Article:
Cloud computing is the latest trend in the IT world. Corporates are excited, not only about saving money, but also about being able to concentrate on their core business, while leaving the increasingly complex world of IT to the experts.
While potential savings vary, it is estimated that using cloud software can save upwards of 40%. Once you figure in the cost of servers, operating system software, databases, data center space, network access, power and cooling, and other costs that accrue for onsite computing, the savings can go up to 77% when a company switches its entire IT solution to the clouds.
Essentially, cloud computing allows a user with just a screen, keyboard and internet connection to work from anywhere, any time. And its not just about saving money, productivity is enhanced because there is no need to ever update software, the latest version is always available.
With the responsibility of managing the service or application falling to the cloud vendor, companies no longer have to employ or contract people to install and update software, install and manage servers or run backups.
The concept of cloud computing is also a welcome addition to the world of project management. No doubt, one of the reasons that many companies still manage their projects in Excel spreadsheets is the high cost of professional project management software.
Project management software can cost anything from R10 000 per licence upwards. While discounts are available for companies buying multiple licences, this still translates to a significant investment when you have numerous people needing access to the software.
But there are some potential downsides to consider before switching to cloud computing.
The most obvious concern is that when you have no internet connection you are not able to access your stored software or data. But, while this is a significant consideration, it is unlikely in our ever increasingly mobile world that you would be without any connection at all for any length of time.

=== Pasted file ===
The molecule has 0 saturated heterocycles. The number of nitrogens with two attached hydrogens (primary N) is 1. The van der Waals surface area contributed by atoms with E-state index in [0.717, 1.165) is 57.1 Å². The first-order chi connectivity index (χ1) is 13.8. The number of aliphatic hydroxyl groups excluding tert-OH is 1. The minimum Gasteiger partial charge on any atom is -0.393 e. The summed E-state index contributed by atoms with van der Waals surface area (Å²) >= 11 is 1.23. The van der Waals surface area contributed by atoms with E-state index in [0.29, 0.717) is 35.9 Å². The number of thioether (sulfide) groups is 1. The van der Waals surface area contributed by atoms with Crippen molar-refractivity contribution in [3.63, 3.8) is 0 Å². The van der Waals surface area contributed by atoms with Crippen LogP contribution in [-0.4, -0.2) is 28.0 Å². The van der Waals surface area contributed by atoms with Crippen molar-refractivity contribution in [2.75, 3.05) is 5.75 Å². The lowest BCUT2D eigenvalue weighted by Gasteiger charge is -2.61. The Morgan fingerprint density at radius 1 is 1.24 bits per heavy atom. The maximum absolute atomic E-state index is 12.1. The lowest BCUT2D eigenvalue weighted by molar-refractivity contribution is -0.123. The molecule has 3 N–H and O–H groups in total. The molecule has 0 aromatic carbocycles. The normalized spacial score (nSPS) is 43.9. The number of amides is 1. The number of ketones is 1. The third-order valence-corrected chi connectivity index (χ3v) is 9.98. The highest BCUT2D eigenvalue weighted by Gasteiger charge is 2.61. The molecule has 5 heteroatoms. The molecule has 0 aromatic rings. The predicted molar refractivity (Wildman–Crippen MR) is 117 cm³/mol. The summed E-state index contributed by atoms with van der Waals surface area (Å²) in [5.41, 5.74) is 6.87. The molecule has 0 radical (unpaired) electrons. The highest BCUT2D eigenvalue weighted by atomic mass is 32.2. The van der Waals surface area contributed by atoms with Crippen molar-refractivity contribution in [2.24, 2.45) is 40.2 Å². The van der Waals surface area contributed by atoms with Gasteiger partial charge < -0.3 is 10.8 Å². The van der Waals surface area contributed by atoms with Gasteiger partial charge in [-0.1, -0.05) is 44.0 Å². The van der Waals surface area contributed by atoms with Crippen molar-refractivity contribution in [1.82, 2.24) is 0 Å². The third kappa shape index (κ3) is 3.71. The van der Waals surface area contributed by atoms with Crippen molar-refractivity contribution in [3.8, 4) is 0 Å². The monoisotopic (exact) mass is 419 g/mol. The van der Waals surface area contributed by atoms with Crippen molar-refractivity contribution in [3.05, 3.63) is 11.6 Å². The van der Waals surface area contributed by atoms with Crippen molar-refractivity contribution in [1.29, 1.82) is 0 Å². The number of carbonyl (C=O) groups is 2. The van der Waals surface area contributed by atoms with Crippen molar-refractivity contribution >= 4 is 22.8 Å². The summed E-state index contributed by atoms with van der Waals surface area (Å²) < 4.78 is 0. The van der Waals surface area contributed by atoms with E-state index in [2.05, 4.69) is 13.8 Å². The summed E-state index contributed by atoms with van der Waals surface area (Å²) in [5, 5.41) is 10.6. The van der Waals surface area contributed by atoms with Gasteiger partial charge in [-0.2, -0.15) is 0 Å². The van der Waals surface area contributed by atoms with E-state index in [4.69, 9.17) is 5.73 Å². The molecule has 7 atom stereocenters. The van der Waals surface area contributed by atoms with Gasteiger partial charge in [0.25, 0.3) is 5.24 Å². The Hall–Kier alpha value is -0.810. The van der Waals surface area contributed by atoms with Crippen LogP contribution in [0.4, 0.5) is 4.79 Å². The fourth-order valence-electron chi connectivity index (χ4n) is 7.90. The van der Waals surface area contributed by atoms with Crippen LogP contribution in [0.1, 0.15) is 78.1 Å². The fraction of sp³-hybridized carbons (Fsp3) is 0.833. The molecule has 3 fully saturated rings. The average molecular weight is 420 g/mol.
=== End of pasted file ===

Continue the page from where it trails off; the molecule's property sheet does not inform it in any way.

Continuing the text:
With certain products – like Microsoft Project Online, McMethod.net and Sciforma S4 – it is possible to work on your data when offline and then sync when back online.
The other obvious concern about cloud computing is security and many companies may be reluctant to commit their data to something as nebulous as a far off server, often in another country. That being said, established, reliable cloud computing vendors are well aware of this concern and have invested heavily in the latest, most sophisticated data security systems available.
And finally, before switching to a cloud solution, it pays to make sure that you are comparing apples with apples. Some cloud computer vendors offer a 'pay only for what you use' solution but, according to IT researchers and advisors, Gartner, this simply isn't true because, in most cases, some degree of commitment to a predetermined contract independent of actual use is expected. So to be sure that you are really saving money, you need to explore the pricing plans and details for each application carefully.
Having said all of this, there can be no doubt that cloud computing is here to stay and it can offer significant benefits to business users.
© Tony McManus, McManus Consulting.